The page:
Jam making can seem intimidating but it is straightforward and rewarding. Summer, with the amount and range of fruit on offer is the perfect time to get started on jamming. This apricot and almond jam is one of the easiest and most foolproof jams requiring no special equipment or skill.
I recently went out to dinner with a good friend of mine and her colleagues. In between talk about food and men, they would occasionally lapse into work place talk and conversation would inevitably fall on a rather notorious colleague. Reams could be written about her - for someone that has a responsible job she is on perhaps the wrong side of eccentric and the small group assembled talked about how one of them had accidentally offended her. Something rather easy to do, I gathered.
"Maybe she'll stick a picture of me in her freezer!" she said and they all laughed. She explained that when this colleague hated someone, she actually placed a photograph of that person into her freezer. I guess it was her version of a voodoo doll or her way of mentally putting them on ice or in the deep freeze. We all wondered how many frozen souls were in her freezer or indeed what it would be like opening that freezer door to see a whole bunch of photos in there!
My freezer is much less exciting although when I was making this jam you would have seen a plate in there. The plate is of course part of the jam making process. I had bought just over a kilo of apricots. They looked like beautiful specimens, all bursting sunshine orange with the faintest blush of freckles. But when I tried one, they weren't nearly as sweet as I wanted so I decided to turn these into a jam. An almond and apricot jam to be precise.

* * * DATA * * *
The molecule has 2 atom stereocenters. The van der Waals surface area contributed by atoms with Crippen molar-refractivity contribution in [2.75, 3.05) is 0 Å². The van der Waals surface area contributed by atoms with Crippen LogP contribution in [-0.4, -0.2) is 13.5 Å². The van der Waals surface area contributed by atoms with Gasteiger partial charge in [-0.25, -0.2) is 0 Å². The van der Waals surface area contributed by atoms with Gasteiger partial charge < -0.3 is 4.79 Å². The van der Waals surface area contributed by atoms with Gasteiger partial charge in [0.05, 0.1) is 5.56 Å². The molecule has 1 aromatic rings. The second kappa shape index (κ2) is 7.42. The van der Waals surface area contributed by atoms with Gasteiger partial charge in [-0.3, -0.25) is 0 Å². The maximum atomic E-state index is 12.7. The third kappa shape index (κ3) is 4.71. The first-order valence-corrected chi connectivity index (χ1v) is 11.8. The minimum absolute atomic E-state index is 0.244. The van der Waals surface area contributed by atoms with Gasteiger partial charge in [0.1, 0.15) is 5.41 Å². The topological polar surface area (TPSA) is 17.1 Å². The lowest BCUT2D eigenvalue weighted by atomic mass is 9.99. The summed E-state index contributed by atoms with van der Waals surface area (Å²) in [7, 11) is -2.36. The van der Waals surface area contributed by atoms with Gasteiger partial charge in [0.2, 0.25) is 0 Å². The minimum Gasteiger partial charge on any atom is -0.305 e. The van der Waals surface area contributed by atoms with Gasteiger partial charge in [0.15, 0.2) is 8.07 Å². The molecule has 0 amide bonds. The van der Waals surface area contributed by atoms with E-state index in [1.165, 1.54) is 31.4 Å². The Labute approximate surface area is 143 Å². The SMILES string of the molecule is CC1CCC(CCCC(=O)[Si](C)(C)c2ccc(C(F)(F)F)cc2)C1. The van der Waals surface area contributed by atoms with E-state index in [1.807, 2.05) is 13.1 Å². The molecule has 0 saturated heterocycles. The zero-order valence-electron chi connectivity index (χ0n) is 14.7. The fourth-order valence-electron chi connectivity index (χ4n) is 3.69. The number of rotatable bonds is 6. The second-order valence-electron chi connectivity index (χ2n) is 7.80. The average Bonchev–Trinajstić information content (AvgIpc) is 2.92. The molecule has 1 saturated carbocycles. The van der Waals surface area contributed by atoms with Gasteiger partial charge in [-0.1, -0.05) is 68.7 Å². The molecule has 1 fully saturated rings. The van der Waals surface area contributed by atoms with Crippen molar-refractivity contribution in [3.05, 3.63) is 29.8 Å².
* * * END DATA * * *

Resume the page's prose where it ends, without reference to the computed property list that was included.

Jam making is common in our kitchen in summer with all of this lovely fruit around. I prefer my jams not too sweet and a little runny so that they spread easily. I don't tend to add powdered pectin, just natural pectin from lemon zest and seeds and if you want a lovely luscious apricot jam then give this recipe a try.
It's all done in under 30 minutes. You cut up the fruit, simmer it with sugar, almonds, water, cinnamon and the lemon zest and seeds in a muslin pouch. The plate comes out of the freezer when it comes to testing whether the jam is ready. You add a little hot jam onto the cold plate and if you can make a line with a spoon and if it holds, then the jam is ready. You can add more sugar if you like it sweeter or pectin if you prefer a more solid jam but that's the beauty of making your own-to make it to your taste!
So tell me Dear Reader, have you ever used a voodoo doll or a technique like hers? And what interesting things do you have in your freezer at the moment? Is there anyone you would like to put in the deep freeze?